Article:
The Jewish holiday of Passover or Pesach takes place each spring based on the Hebrew calendar and lasts for eight days. The crucial point of the holiday is the Seder(s), meaning order or arrangement, which takes place on the first two nights of the holiday, even though Passover extends for a complete week.

This year, Passover will begin Friday at Sundown and will last until April 7.

What does Passover celebrate?

Passover is based on a story from the second book in the Jewish bible — the Exodus, which tells the tale of Hebrew people’s liberation by God from Egypt, where they were enslaved by Pharaoh, and freedom under the leadership of Moses.

During the Seder, the entire history and story from the bible are retold by the Jews, starting with the enslavement of Hebrews, and the ten plagues to the Exodus from Egypt by way of the Red Sea.

The story of Moses – who was a prophet God reached out to after ignoring the suffering of his chosen people for decades – is also told. However, the emphasis is on God and not the Jewish leader.

The Disney movie “Prince of Egypt,” showcases the complete story of the Passover.

Ever since the Exodus, Passover has been celebrated in various manners and has evolved through modern times. For instance, the modern Seder also includes the teachings and observances of medieval European Rabbis.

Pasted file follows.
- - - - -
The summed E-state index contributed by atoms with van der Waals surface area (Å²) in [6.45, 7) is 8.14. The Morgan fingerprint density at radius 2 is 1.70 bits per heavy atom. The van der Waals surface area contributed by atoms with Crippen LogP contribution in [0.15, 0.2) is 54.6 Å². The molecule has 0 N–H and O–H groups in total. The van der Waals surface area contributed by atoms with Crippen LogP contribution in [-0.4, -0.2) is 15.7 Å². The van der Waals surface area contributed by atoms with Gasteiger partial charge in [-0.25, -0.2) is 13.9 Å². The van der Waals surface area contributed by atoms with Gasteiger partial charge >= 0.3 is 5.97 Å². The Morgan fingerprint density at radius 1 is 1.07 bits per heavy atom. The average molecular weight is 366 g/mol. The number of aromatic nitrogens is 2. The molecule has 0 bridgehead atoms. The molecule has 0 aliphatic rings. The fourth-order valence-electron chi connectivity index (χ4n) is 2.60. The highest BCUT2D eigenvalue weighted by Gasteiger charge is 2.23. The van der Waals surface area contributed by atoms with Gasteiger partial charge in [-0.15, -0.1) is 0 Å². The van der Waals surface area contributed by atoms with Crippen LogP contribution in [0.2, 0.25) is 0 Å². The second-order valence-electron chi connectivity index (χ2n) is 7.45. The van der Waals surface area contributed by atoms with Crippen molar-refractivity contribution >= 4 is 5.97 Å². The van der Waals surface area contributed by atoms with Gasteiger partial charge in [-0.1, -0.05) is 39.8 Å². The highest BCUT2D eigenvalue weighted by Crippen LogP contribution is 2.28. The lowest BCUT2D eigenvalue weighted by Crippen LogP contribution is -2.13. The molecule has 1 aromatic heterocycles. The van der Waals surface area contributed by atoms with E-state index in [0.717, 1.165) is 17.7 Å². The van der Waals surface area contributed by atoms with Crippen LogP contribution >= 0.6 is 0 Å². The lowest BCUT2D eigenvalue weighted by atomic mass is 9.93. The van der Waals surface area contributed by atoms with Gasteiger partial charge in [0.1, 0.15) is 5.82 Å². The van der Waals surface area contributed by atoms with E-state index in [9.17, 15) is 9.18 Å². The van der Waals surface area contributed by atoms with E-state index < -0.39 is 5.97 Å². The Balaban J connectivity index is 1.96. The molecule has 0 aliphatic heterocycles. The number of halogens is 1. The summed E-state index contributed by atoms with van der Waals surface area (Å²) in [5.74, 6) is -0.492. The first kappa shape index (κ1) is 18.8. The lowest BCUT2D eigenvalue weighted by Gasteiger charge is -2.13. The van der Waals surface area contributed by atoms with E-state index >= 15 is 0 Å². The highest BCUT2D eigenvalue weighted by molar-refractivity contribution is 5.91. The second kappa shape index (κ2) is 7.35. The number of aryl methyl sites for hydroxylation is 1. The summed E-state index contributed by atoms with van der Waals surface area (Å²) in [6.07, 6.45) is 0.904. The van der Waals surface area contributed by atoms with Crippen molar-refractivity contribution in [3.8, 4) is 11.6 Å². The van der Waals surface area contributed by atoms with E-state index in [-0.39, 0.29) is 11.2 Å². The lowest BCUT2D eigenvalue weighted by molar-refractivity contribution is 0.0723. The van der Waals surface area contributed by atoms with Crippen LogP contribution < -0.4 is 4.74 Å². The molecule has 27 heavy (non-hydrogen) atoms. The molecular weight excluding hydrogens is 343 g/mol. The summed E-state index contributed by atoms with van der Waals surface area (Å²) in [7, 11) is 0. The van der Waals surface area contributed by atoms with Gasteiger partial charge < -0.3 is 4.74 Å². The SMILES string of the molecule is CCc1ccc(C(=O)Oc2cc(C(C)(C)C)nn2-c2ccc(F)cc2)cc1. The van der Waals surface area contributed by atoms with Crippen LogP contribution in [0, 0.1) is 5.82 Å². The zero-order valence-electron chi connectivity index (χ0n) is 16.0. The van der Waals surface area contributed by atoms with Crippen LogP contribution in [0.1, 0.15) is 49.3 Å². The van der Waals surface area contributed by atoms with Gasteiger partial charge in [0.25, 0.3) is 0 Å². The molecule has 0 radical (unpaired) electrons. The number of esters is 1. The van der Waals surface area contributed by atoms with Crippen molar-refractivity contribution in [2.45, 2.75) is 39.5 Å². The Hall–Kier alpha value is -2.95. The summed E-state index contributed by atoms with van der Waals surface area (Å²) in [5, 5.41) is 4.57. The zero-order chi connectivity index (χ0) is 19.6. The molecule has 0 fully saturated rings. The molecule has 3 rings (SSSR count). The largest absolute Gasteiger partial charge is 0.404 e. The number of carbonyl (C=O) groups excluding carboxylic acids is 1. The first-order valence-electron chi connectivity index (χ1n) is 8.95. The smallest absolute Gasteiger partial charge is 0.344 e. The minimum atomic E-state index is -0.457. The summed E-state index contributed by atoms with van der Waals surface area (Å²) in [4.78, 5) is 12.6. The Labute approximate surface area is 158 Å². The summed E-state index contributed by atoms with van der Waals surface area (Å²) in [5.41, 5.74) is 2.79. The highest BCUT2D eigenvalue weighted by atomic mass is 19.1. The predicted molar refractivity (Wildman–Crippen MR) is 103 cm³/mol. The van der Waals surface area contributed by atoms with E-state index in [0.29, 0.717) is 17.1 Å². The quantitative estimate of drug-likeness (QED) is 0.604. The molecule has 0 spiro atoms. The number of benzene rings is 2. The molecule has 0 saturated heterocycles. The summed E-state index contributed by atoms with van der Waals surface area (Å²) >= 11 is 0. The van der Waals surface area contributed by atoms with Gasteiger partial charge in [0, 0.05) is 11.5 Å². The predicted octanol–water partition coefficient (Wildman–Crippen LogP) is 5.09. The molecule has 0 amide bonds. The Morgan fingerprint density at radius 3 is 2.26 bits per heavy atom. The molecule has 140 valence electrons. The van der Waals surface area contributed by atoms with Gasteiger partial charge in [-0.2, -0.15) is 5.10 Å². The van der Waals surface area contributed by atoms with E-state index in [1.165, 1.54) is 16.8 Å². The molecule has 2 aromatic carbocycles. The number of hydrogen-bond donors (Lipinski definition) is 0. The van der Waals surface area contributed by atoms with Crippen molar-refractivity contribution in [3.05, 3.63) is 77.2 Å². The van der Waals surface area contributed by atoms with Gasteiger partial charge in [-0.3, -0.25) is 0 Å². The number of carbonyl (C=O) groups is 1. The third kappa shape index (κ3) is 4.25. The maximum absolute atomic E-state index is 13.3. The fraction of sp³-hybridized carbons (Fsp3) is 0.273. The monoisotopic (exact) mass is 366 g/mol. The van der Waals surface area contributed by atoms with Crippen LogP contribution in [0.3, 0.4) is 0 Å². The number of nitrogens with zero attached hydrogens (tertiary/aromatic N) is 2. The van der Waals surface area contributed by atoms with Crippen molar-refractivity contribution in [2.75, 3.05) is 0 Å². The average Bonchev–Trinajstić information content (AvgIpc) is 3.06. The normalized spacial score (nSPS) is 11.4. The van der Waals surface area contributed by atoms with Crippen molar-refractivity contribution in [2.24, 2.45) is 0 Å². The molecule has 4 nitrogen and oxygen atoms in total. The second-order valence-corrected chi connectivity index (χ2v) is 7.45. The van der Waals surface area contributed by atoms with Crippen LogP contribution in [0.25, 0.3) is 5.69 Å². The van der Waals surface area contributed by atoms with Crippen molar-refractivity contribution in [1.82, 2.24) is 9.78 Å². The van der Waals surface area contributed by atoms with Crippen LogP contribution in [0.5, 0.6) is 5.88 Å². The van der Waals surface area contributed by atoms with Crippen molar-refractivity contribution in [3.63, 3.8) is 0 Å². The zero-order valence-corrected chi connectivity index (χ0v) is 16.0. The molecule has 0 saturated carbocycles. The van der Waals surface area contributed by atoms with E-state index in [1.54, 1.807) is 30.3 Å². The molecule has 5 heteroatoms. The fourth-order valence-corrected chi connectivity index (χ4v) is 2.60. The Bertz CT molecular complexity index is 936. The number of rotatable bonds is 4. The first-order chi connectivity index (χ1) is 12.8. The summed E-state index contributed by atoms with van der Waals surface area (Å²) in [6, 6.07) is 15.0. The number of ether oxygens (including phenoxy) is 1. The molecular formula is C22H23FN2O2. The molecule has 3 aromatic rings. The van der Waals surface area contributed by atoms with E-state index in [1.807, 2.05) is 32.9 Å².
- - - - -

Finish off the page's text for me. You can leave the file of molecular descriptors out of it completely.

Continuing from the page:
What are some of the foods included in the Seder meal?

According to an article in Chicago Tribune, a typical Seder meal consists of various food items that are of utmost importance in the Jewish tradition, said Rabbi Paul Caplan, of Temple Anshe Sholom in Olympia Fields, Cook County, Illinois.

For example, an unleavened flatbread called matzo is made without allowing it to rise, which symbolizes the hurry in which Hebrews left Egypt.

Caplan said another item commonly seen at the table is parsley, which is traditionally dipped in salt water before being consumed. The green parsley represents new life and spring, while the salt water is often seen as a symbol of the tears of slavery.

"The story becomes an edible feast. We actually digest the story of the Passover. So, it becomes part of you,” he said.

Passover 2018: Everything you need to know about the Jewish Festival
In this photo, Jewish people take part in the Cohanim prayer (priest's blessing) during the Passover (Pesach) holiday at the Western Wall in the Old City of Jerusalem, on April 13, 2017. Getty Images / Thomas Coex

Here are 5 quotes and sayings to share with your friends and family on Passover.

1. “Passover has a message for the conscience and the heart of all mankind. For what does it commemorate? It commemorates the deliverance of a people from degrading slavery, from most foul and cruel tyranny. And so, it is Israel’s – nay, God’s protest against unrighteousness, whether individual or national.” – Morris Joseph

2. “Then Moses said to the people, ‘Commemorate this day, the day you came out of Egypt, out of the land of slavery, because the Lord brought you out of it with a mighty hand. Eat nothing containing yeast.’” – Exodus 13:3

3. “Freedom is within our grasp, and Pesach reminds us that we need to reach.” – Rabbi Bradley Shavit Artson

4. “Now the Passover of the Jews was near, and many went up to Jerusalem out of the country before the Passover to purify themselves.” – John 11:55

5. “The message of Passover remains as powerful as ever. Freedom is won not on the battlefield but in the classroom and the home. Teach your children the history of freedom if you want them never to lose it.” – Jonathan Sacks